Future uncertain for active immunotherapies in AD – Part 1


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The recent failure of active immunotherapies targeting beta-amyloid in Alzheimer’s disease has dampened some of the initial enthusiasm for this approach. Development of AN1792, an active beta-amyloid vaccine, was terminated following the development of meningoencephalitis in 6% of vaccinated subjects. This complication was attributed to use of full-length beta-amyloid1-42.

Three second-generation vaccines, Affitope AD02, CAD106 and ACC-001, were then developed using shorter beta-amyloid fragments. A preliminary report of a phase II trial of Affitope AD02, which includes the B cell epitope but not the T cell epitope of beta-amyloid to minimize a Th1 response, indicated that the drug had not achieved its primary or secondary endpoints. Full data have not yet been published and its development status is unknown.

After some initial setbacks, ACC-001 (vanutide cridificar) reported some promising phase II results, but is no longer listed in the Pfizer pipeline.

For CAD106, the strategy of phase II studies has been to target early-stage AD. A rationale is that vaccination appears to be less effective at clearing vascular amyloid, so earlier treatment may prevent vascular impairment (Kokjohn & Roher. CNS Neurol Disord Drug Targets 2009;8:88-97; free full text at www.ncbi.nlm.nih.gov/pmc/articles/PMC2742220/pdf/nihms129931.pdf).

However, targeting beta-amyloid has raised some concerns, notably that AN1792 was able to mobilize beta-amyloid from senile plaques but did not remove it from the brain (Patton et al. Am J Pathol 2006;169:1048–1063). Moreover, it has been suggested that mobilized beta-amyloid may deposit in the vasculature and white matter, which may have adverse consequences (Kokjon & Roher 2009).

One approach may be to combine CAD106 with a drug that inhibits BACE1 (beta-site amyloid precursor protein cleaving enzyme 1), which disrupts cleavage of amyloid precursor protein and beta-amyloid formation. A combination trial was announced in July 2014 in subjects at risk of developing AD (media release at www.novartis.com/newsroom/media-releases/en/2014/1824651.shtml).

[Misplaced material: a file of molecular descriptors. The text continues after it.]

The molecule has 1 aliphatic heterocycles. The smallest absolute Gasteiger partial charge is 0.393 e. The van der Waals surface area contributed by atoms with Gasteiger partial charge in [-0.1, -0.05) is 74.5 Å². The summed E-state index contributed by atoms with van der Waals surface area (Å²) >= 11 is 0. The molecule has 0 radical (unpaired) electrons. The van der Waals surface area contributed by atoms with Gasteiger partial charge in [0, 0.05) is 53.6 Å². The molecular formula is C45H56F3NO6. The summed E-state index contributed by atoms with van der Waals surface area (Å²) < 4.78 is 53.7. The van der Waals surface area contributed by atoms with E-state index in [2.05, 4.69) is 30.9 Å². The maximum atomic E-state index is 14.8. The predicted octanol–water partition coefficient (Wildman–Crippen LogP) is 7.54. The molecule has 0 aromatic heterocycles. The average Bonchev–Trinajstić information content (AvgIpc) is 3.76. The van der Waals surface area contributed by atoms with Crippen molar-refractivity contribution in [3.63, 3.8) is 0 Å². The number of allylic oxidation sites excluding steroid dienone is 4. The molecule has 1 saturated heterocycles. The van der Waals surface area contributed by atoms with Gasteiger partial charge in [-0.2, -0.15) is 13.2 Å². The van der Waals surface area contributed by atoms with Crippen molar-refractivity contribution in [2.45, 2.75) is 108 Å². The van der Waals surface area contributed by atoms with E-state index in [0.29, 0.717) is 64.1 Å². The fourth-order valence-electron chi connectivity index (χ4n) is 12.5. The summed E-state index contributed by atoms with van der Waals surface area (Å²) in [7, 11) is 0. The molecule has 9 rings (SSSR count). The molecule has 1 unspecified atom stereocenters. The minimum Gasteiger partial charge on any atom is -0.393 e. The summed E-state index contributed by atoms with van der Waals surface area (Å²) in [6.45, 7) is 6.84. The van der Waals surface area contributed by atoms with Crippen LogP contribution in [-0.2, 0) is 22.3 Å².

To date, BACE1 inhibitors have had a mixed track record. A phase II trial of LY2886721 was terminated due to hepatotoxicity, although it is unclear if liver effects were related to its anti-BACE effects (Lahiri et al. Alzheimers Dement 2014;10(5 Suppl):S411-419). Development of RG7129 has been stopped. However, the EPOCH trial of MK-8931 has completed its interim safety analysis and has proceeded to phase III in patients with mild to moderate AD. A second study, APECS, in patients with prodromal AD began last November. Two other BACE inhibitors, AZD3293 and E2609, are  in phase I testing.


Dr. Catherine Brodeur: Since the year 2000 and the failure of the AN1792 study, other trials involving active immunotherapy have been done with promising yet far from perfect results.  As we now think that Alzheimer’s disease has a prolonged subclinical state (up to 15-20 years), we have seen more recent studies performed earlier in the disease process.  Acting on two different steps of amyloid processing, deposition and clearance might also be a promising avenue.  Finally, we cannot ignore that there is still debate on the most important pathophysiological mechanism of AD: beta-amyloid or tau?

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